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Public scholarship——linking weed science with public work
- Jordan, Nicholas, Gunsolus, Jeffrey, Becker, Roger, White, Susan
- Weed science 2002 v.50 no.5 pp. 547-554
- case studies, global change, guidelines, invasive species, learning, scientists, students, weed control, weeds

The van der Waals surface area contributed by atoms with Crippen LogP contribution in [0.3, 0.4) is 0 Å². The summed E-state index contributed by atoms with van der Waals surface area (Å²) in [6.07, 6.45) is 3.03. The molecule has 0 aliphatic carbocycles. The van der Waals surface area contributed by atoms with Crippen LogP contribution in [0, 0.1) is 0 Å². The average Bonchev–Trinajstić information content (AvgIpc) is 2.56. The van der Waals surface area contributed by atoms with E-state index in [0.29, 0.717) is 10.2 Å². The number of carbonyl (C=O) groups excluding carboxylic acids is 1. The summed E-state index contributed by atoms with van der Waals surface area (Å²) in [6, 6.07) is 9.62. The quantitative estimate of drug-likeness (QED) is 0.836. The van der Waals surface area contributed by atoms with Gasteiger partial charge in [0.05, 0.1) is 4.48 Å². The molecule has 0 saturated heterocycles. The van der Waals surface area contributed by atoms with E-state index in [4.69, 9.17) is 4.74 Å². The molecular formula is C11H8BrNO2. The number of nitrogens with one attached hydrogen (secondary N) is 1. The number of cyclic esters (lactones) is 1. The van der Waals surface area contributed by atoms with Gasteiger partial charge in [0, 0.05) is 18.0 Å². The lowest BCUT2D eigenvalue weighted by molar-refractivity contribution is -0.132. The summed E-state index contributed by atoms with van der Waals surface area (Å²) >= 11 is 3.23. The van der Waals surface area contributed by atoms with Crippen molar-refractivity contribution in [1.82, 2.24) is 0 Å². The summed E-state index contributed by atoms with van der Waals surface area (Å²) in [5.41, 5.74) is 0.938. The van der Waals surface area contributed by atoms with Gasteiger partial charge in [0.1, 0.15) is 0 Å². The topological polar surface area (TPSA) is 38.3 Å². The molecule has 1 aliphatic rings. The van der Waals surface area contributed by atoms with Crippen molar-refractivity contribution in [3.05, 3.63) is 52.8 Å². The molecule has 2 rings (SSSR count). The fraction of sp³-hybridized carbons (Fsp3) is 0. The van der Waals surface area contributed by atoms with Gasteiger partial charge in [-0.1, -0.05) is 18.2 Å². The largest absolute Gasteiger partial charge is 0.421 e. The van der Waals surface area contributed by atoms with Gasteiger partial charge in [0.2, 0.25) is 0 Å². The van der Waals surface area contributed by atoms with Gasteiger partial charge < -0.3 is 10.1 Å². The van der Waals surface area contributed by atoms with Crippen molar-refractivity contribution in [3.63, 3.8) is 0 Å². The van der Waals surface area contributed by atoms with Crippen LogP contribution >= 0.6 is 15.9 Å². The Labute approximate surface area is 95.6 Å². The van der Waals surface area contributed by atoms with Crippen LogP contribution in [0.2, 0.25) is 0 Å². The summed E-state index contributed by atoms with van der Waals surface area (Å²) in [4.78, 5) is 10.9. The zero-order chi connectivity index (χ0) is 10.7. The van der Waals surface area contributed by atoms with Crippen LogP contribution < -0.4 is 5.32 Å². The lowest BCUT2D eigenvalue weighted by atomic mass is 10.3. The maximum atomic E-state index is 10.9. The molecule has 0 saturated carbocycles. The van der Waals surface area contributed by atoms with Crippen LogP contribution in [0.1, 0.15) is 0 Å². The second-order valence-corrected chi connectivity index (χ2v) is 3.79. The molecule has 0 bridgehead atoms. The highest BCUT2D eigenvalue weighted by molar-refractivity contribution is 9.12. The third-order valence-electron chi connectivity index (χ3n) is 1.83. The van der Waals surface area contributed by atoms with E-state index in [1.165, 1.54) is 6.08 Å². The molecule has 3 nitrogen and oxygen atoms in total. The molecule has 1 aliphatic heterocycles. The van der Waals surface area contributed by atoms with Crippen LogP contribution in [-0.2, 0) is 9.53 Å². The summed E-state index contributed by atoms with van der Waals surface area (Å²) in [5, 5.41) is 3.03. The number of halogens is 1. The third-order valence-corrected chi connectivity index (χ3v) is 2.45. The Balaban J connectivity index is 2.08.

- Weed scientists face complex and difficult challenges. Within our discipline, we must increase the sustainability of current weed management approaches and help respond to invasive plants as a component of global change. There also are major challenges that we share with other agricultural disciplines, such as mounting comprehensive efforts to address the problems of current agriculture. We believe that any effective response to these challenges will require public work, i.e., projects in which a diverse group of people work together——across lines of difference (professional, cultural, etc.)——to produce broad-based, systemic innovations that meet complex challenges. We propose that weed scientists should join relevant public-work projects by practicing ““public scholarship.”” We define public scholarship as original, creative, peer-evaluated intellectual work that is fully integrated in a public-work project. By full integration we mean that the scholar's work serves to fuel the social (i.e., collective) learning of the public-work group. This condition requires that the scholar be a full participant in the group rather than just being in a consultative or advisory role. We present several case studies of weed scientists practicing public scholarship. These scientists found this mode of scholarship to be a highly effective means by which to address their professional priorities. Barriers to the practice of public scholarship include the lack of relevant guidelines and norms within academic culture, e.g., with regard to quality-assurance standards. But public scholarship offers weed scientists a new way of responding to increasingly urgent demands to show that our work effectively produces public value in return for public investment. We believe that graduate programs in weed science should begin to offer students opportunities to learn skills that are relevant to public scholarship.